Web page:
There are eleven annual U.S. federal holidays on the calendar designated by the United States Congress. Unlike many other countries, there are no “national holidays” in the United States because Congress only has constitutional authority to create holidays for federal institutions. Most federal holidays are also observed as state holidays.
Federal Holidays In United States
- New Year’s Day – January 1
- Martin Luther King Jr. Day – Third Monday in January
- Washington’s Birthday (Presidents’ Day) – Third Monday in February
- Memorial Day – Last Monday in May
- Independence Day – July 4
- Labor Day – First Monday in September
- Columbus Day – Second Monday in October
- Veterans Day – November 11
- Thanksgiving Day – Fourth Thursday in November
- Christmas Day – December 25
Full List of Holidays In US
|New Year’s Day
|New Year’s Day (in lieu)
|Martin Luther King Jr Day
|President’s Day or Washington’s Birthday
|US Memorial Day
|Juneteenth (in lieu)
|US Labor Day
|US Indigenous People’s Day
|Thanksgiving Day Celebration
|The Day After Thanksgiving Day
|Christmas Day (in lieu)
History of public holidays in U.S
Congress is tasked with establishing public holidays. The first holidays passed into law were New Year’s, Independence Day, Thanksgiving and Christmas. Initially, only federal employees working in the District of Columbia were able to take advantage of the holidays, but later the law was expanded to all federal workers.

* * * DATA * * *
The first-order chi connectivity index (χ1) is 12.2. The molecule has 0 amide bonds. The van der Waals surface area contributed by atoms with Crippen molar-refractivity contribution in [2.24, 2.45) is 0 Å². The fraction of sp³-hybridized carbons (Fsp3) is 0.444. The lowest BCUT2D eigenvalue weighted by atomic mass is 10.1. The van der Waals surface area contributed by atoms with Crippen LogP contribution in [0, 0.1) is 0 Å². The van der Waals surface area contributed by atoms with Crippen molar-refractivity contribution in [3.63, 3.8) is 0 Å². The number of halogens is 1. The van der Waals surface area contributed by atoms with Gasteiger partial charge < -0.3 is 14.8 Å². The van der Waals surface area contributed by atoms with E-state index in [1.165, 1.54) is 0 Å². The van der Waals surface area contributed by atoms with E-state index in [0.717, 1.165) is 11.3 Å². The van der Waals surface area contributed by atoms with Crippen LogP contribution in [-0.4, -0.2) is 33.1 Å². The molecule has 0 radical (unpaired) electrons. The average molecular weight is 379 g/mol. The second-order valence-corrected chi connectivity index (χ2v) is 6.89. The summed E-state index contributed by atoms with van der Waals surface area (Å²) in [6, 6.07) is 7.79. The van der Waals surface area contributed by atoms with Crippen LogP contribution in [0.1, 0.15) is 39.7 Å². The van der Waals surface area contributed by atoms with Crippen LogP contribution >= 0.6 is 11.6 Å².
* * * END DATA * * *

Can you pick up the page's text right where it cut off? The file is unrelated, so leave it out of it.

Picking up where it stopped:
By the end of the nineteenth century, Congress had also added George Washington’s Birthday, Memorial Day and Labor Day.
After World War I, Congress established Veterans Day.
With many public holidays falling on different dates each year, Congress passed the Uniform Monday Holiday Act in the late 1960s, which mandated that most holidays fall on the Monday of a specific week each year. This bill also established Columbus Day.
Under President Regan, Congress added MLK Day to the list and the move was opposed by Senate icon John McCain. A few years later, McCain said that he was wrong and supported his home state of Arizona in establishing their own holiday to celebrate the civil rights leader.
Juneteenth is the latest holiday to be approved by Congress. The vote to officially elevate the holiday took place in June 2021. The measure was unanimously approved by the Senate. Before becoming the latest public holiday, it was celebrated in almost every US state.